Has a huge corporation ever tried to screw you over?
Odds are, the answer to that question is yes.
I recently had it happen to me. Here’s my story.
Before we begin, allow me to preface this screed by saying that I am not someone that feels I am constantly being beaten by the system. I acknowledge that corporations and lobbyists have far too much power and influence, but I just treat it as a fact of life that I can’t change. (I’m tired.)
I’m not a conspiracy theorist and while I am liberal, I don’t believe everything is evil. I don’t have an egg avatar and I don’t watch Alex Jones.
Maybe it’s because I’ve played the game and, in return, have been treated generally well by the system. I’ve had cushy office jobs and have managed to move up in my career.
I’d like to believe that it’s because I’m smart, fairly well-educated, and I’m always trying to learn something new, but the fact that I’m a white male, born and raised in a middle-to-upper-middle class area in the northeastern part of the United States probably didn’t hurt.
With all that said, here’s what happened.
The organization that I used to work for is one of the largest companies in the United States with over $130 billion in revenue every year. It has a massive infrastructure and while some systems are antiquated, it has the personnel, tools, and experience to make sure everything runs smoothly.
I left my job on August 19th after giving the standard two weeks notice, turning in all of my company-owned stuff (laptop, ID badge, etc.), and even completing two exit interviews. I did everything I was supposed to do.
I had received my last paycheck the week before, on August 12th.
I should have received my next paycheck on August 26th. That check never came.
I gave it a few days and, on August 29th, I called Global Payroll and was told the process takes two to three weeks and I should just “be patient.” This from a company that considers you late if you don’t pay before the date your bill is due. I had already waited two weeks, but, fine, I tried to be patient.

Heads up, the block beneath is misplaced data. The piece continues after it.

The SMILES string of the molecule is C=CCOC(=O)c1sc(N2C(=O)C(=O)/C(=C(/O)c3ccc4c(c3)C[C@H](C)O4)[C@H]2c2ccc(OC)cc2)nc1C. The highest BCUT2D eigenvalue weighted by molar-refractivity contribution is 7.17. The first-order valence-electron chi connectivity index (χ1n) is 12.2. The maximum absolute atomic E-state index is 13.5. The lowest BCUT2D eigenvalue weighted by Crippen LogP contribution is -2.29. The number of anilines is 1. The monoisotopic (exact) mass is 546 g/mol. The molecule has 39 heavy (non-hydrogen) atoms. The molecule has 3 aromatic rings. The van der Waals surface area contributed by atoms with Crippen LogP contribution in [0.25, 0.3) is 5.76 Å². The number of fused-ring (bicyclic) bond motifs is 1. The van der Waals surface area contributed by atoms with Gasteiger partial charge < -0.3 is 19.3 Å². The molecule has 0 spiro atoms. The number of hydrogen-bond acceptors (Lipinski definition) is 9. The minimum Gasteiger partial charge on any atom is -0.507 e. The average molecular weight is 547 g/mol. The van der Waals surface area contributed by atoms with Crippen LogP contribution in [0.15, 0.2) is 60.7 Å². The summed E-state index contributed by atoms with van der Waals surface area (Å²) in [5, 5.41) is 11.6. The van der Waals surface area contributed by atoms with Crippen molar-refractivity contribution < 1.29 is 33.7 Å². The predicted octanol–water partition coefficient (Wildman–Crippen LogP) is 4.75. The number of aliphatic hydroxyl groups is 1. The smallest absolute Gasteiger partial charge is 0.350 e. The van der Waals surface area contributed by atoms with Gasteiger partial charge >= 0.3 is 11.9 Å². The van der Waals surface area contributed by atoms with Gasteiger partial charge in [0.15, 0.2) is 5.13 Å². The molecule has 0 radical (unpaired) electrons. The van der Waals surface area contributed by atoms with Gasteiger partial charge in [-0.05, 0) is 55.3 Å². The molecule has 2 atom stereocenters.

I then began checking my account balance obsessively – as soon as I woke up, just before going to sleep, several times during the day, even if I woke up in the middle of the night to go to the bathroom, I’d sign in to see if my money suddenly appeared.
The savings account began dwindling as we pulled for it to pay for groceries and student loans and school clothes. I was owed vacation time and I certainly wanted it, but they could have sent that later. Really, I just wanted my one last regular paycheck as a bridge before I started getting checks at the new job. I’m lucky that I don’t live paycheck-to-paycheck, but I also don’t have six months of savings in an emergency fund, either.
I live in the real world.
On September 8th – twenty days after my final day and twenty-seven days after I was last paid – I called again and was fortunate to get a much nicer person on the other end. I was told that they’re “backed up” regarding payments – at first, I thought this meant that everyone else was jumping ship, but then I remembered that massive headcount cuts were in the works – and that it would take a long time. That’s all she offered. There was a long pause. I guess I was supposed to accept this and hang up? I explained that I hadn’t been paid in four weeks and that I had bills to pay – you think the mortgage company wants to hear your excuses?
I wasn’t harsh – it wasn’t her fault and as someone that has worked with the public, I know the feeling of getting yelled at for something that is corporate policy – but I was persistent. After a moment, she mentioned that she could process my check immediately and that it’d show up in a few days. She asked me if I’d like her to do so.
(I imagined someone calling and, when presented with this same opportunity, saying, “You know what? Nah, I’m good. Keep the money. Just pay me whenever you can. You need it more than I do.“)
She told me she would process it and I would see the money in my account in four business days.
I thanked her, hung up, and began thinking about three things: (1) how long it would have taken if I hadn’t called? Two months? Three?; (2) all of those millionaire superstar financial planners and how basic their advice is and how they never really take things like this – events that occur every day in real life – into account; and (3) how banks take your money out in the middle of the night and the money is gone immediately, but when you deposit a check, the funds aren’t available for four days.
In the grand scheme of things I’m lucky. I’ll (supposedly) have the money in a few days, able to pay my bills and, hopefully, replenish my savings. But so many more are not as fortunate and something like this could really ruin their credit score, maybe even their lives. It happens every day. I guess this was just my time.
Sooner or later, we all get screwed.
Christopher Pierznik’s eight books are available in paperback and Kindle. His work has appeared on XXL, Cuepoint, Business Insider, The Cauldron, Medium, and many more. Subscribe to his monthly reading review newsletter or follow him on Facebook or Twitter.